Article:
Flying over the crystal clear waters of the Adriatic sea on one side and Ionion on the other, Puglia immediately strikes you as utterly different from the rest of Italy. Far removed from the gentle hills of Tuscany, the flatter countryside of Italy’s heel stretches out before you, covered in puffs of green – endless groves of ancient twisted olive trees, as old as the hills, scattered with white houses, which lead to the beaches and blue sea.
In the fertile hills of Valle d’Itria, round ‘trulli’ houses pepper the countryside, with their conicle stone roofs and pinnacles. It is here that the pretty hills towns of Alberobello, Locorotondo, Cisternino and Ostuni rise out of the flat valleys below, reminiscent of Greece, with their white stone buildings and cobbled streets, dramatic by day but lit up at night, they seem almost magical.
The proud ‘Pugliese’ people describe themselves as ‘nearly in Africa’, not only a reference to the hot summers and southerly location, but also to their Moorish past and strong traditions. Italian musicians perform in some of the most beautiful settings in Puglia throughout the summer months, at coastal towns and village piazzas. Even the smallest villages sprout ‘feste di paese (village festivals), attracting the residents to dance the ‘pizzica tarantata’ to the ancient rythms of the haunting tarantella music. Nearby seafood restaurants are plentiful, but for many it is the informal coastal cafes which hold more appeal, where a plate of fresh sea urchins and local wine after a refreshing dip in the sea is just part of daily life.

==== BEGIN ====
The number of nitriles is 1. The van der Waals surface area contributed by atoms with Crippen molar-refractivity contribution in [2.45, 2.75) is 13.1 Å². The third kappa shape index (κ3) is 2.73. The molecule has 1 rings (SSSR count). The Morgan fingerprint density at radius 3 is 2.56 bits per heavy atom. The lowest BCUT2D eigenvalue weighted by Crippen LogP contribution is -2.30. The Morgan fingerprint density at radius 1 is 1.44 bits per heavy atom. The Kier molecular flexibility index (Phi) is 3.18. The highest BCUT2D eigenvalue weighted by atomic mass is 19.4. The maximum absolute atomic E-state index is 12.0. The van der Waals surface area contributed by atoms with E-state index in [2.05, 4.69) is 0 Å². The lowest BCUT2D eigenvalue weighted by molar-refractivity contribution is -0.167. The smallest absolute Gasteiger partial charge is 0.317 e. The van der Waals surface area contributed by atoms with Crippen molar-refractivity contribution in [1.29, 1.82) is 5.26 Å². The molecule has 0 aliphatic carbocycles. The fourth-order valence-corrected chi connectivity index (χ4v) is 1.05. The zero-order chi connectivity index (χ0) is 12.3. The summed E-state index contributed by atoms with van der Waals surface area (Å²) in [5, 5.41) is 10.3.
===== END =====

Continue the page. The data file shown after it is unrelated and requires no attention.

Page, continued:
Salento is a special part of the Puglia region characterised by rich historical remains from its Greek and Roman ancestry, whose traces remain both in the architecture and language of the area. This area is enjoying a cultural renaissance, the extraordinary Baroque towns of Lecce is known as the Florence of the South), and those with an interest in architecture can find many Byzantine remains.
Relaxed, friendly and with an appetite for good living, the Salento people are almost universally kind and hospitable. Whilst English may not be widely spoken, a willingness to help is, and many a time a request for directions has been met with a guided escort and a friendly wave the only expectation by way of thanks. Local restaurants serve a population which is passionate about food, so the most basic trattoria generally offers wonderful food at a fraction of UK prices.
The wonderful coastline offers a great variety of options. Kitesurfing and windsurfing at Puntarenas, rock-jumping for dare devils in the many grottos on the Otranto coastline, and pay per day lidos for those who like their beaches manicured and their sunloungers reserved.
During summer there's a choice of several festas to attend most evenings. Many involve old religious rites, like the carrying of a Virgin Mary statue around Lecce (August 24-6) or into the sea at Otranto (September 6). Others, like Novoli have bonfires and spectacular fireworks (January 16-17). Maglie has a wonderful 5 day food festival during August, extraordinary in scale and in the quality of its local producers.
Most festivals include the pizzica, a fast and compelling rhythmic dance done to the accompaniment of the tambourine, accordion and violin. The atmosphere is pulsing, whether it's a modest village festa or the August event in Melpignano, which has international guest stars and attracts audiences of 150,000. Thousands of lights and torches create a carnival atmosphere. The pizzica band will start playing at 11pm when young and old dance together. The pizzica’s origins are Greek, its function being therapeutic. Women living hard and restricted lives would dance themselves through the night into a cathartic trance. The next day they would go to be blessed at the chapel of St Paul in Galatina - a pizzica and special mass is still held there every June.